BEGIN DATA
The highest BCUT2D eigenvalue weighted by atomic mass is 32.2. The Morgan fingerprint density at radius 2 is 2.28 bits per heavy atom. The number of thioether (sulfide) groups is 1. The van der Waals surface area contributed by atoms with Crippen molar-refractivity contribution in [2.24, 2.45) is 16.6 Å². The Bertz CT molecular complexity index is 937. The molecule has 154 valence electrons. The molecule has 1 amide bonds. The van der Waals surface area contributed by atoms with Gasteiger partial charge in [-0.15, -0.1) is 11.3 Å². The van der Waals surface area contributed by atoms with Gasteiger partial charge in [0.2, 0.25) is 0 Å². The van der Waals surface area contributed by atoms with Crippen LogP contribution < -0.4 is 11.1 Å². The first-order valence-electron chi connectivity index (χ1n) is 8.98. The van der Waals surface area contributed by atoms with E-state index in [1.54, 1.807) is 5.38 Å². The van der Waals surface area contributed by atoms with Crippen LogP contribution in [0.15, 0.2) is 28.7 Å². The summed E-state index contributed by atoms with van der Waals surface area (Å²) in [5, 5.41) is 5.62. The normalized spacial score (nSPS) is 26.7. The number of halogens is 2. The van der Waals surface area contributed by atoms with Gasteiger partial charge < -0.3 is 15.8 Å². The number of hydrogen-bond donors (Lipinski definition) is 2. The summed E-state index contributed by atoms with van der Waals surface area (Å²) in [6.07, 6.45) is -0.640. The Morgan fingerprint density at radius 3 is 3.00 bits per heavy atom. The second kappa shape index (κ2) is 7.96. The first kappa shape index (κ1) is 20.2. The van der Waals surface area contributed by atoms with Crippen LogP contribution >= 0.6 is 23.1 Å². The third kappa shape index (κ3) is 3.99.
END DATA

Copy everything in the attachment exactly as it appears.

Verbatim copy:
The highest BCUT2D eigenvalue weighted by atomic mass is 32.2. The Morgan fingerprint density at radius 2 is 2.28 bits per heavy atom. The number of thioether (sulfide) groups is 1. The van der Waals surface area contributed by atoms with Crippen molar-refractivity contribution in [2.24, 2.45) is 16.6 Å². The Bertz CT molecular complexity index is 937. The molecule has 154 valence electrons. The molecule has 1 amide bonds. The van der Waals surface area contributed by atoms with Gasteiger partial charge in [-0.15, -0.1) is 11.3 Å². The van der Waals surface area contributed by atoms with Gasteiger partial charge in [0.2, 0.25) is 0 Å². The van der Waals surface area contributed by atoms with Crippen LogP contribution < -0.4 is 11.1 Å². The first-order valence-electron chi connectivity index (χ1n) is 8.98. The van der Waals surface area contributed by atoms with E-state index in [1.54, 1.807) is 5.38 Å². The van der Waals surface area contributed by atoms with Crippen LogP contribution in [0.15, 0.2) is 28.7 Å². The summed E-state index contributed by atoms with van der Waals surface area (Å²) in [5, 5.41) is 5.62. The normalized spacial score (nSPS) is 26.7. The number of halogens is 2. The van der Waals surface area contributed by atoms with Gasteiger partial charge < -0.3 is 15.8 Å². The number of hydrogen-bond donors (Lipinski definition) is 2. The summed E-state index contributed by atoms with van der Waals surface area (Å²) in [6.07, 6.45) is -0.640. The Morgan fingerprint density at radius 3 is 3.00 bits per heavy atom. The second kappa shape index (κ2) is 7.96. The first kappa shape index (κ1) is 20.2. The van der Waals surface area contributed by atoms with Crippen LogP contribution >= 0.6 is 23.1 Å². The third kappa shape index (κ3) is 3.99.